What should I expect on the trail ride?

Horseback Riding isn’t a Sport!

“That’s not a sport,” or, “You just sit on the horse and it does all the work” are not statements horseback riding enthusiasts appreciate, but on a deeper level there’s a sense of danger in it too. The reality is, horseback riding is mentally, emotionally and physically challenging. As a life-long athlete, I’ve played everything under the sun. I’ve always been active, and I know all about “pushing oneself,” self determination, putting aside personal problems to play for the team and so on. As an adult who is now more physically active than EVER, I can promise you that horseback riding is one of the most challenging athletic endeavors you’ll face. The more advanced you become, the more this becomes true.

Three horseback riding students silhouetted in the setting sun of a north Austin dude ranch in Summer 2016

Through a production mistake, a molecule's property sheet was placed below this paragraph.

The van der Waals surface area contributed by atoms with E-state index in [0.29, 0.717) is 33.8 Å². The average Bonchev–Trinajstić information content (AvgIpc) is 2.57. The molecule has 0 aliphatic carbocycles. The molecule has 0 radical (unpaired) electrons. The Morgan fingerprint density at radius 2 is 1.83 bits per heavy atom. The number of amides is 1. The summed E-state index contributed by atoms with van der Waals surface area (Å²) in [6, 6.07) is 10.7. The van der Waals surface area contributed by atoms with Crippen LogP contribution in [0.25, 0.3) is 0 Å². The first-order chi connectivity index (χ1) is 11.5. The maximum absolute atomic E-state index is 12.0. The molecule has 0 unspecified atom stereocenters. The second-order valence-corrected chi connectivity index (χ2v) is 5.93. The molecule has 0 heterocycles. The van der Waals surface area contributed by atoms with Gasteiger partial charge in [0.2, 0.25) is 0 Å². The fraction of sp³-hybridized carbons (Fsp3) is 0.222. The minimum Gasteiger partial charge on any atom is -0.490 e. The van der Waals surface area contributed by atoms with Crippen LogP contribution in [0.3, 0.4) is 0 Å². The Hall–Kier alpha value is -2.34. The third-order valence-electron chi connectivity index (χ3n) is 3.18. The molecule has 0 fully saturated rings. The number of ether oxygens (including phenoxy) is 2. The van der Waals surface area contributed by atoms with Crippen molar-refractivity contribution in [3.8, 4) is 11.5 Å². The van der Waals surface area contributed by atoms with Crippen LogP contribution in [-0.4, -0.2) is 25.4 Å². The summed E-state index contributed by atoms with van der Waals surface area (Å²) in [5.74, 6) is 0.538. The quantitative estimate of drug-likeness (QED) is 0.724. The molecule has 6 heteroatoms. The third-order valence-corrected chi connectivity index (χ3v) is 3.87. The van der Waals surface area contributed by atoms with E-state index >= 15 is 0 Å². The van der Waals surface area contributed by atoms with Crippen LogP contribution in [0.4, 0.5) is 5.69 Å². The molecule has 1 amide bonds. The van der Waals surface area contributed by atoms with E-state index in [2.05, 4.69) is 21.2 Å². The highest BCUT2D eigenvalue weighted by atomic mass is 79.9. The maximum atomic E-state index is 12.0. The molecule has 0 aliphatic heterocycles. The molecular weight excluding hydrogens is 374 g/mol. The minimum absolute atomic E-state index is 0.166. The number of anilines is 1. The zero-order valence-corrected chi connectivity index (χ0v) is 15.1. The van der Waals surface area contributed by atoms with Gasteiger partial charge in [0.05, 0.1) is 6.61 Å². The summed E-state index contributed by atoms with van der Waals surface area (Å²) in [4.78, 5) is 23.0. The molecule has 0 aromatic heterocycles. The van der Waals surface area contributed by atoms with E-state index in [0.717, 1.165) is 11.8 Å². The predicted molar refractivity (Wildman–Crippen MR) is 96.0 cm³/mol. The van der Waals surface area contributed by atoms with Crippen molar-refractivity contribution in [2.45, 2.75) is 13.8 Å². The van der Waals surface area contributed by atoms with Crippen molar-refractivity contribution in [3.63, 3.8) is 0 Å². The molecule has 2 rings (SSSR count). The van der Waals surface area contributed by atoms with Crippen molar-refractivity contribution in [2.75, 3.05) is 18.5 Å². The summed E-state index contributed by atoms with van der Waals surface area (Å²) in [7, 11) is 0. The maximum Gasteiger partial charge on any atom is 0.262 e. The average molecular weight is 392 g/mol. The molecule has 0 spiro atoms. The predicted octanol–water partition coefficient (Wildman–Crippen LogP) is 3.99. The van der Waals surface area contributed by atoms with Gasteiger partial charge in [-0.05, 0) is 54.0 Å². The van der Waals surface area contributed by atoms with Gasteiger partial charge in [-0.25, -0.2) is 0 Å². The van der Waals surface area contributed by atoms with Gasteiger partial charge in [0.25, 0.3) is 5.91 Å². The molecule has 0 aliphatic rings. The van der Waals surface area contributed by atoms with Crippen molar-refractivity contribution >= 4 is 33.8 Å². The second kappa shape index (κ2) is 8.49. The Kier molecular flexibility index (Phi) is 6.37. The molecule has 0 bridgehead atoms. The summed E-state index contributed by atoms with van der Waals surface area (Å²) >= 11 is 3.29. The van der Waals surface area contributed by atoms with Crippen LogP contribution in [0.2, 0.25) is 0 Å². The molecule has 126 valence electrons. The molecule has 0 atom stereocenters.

Three horseback riding students in the setting sun

The Nose to Trail and Push Button Horse

So how did this stigma of horseback riding as a passive activity become so prevalent? Two reasons: The Nose to Tail Trail Horse and the Push Button Horse. Both of these horses exist, but neither of them are truly representative of what horseback riding is about. Want to understand these horses a little better? Check back in with this post in the next week and you’ll see links to musings on both. In the meantime, I’d like the focus of this rumination to be on what horseback riding actually is, and what you should actually expect when you come out and ride with Maverick Ranch.

Horses and Responsiveness

Maverick horses, unlike the traditional trail horse, are responsive. This means that they respond to rider cues, whether those cues are correct or incorrect. The typical trail horse is unresponsive. It takes more skill to get him off his course than to keep him on the trail. It won’t matter if you kick him, pull the reins back, or steer, he’s going on that trail. Because that’s all he’s ever done. And that’s all he’ll ever do.

horseback riding students enjoy an evening out on the trail at sunset, pictured here with flea bitten grey gelding named Ghost and ever-faithful chestnut gelding Rocky, who has been helping us with horseback riding lessons for four years
Go for an unforgettable trail ride at our Texas Dude Ranch

A Real Texas Experience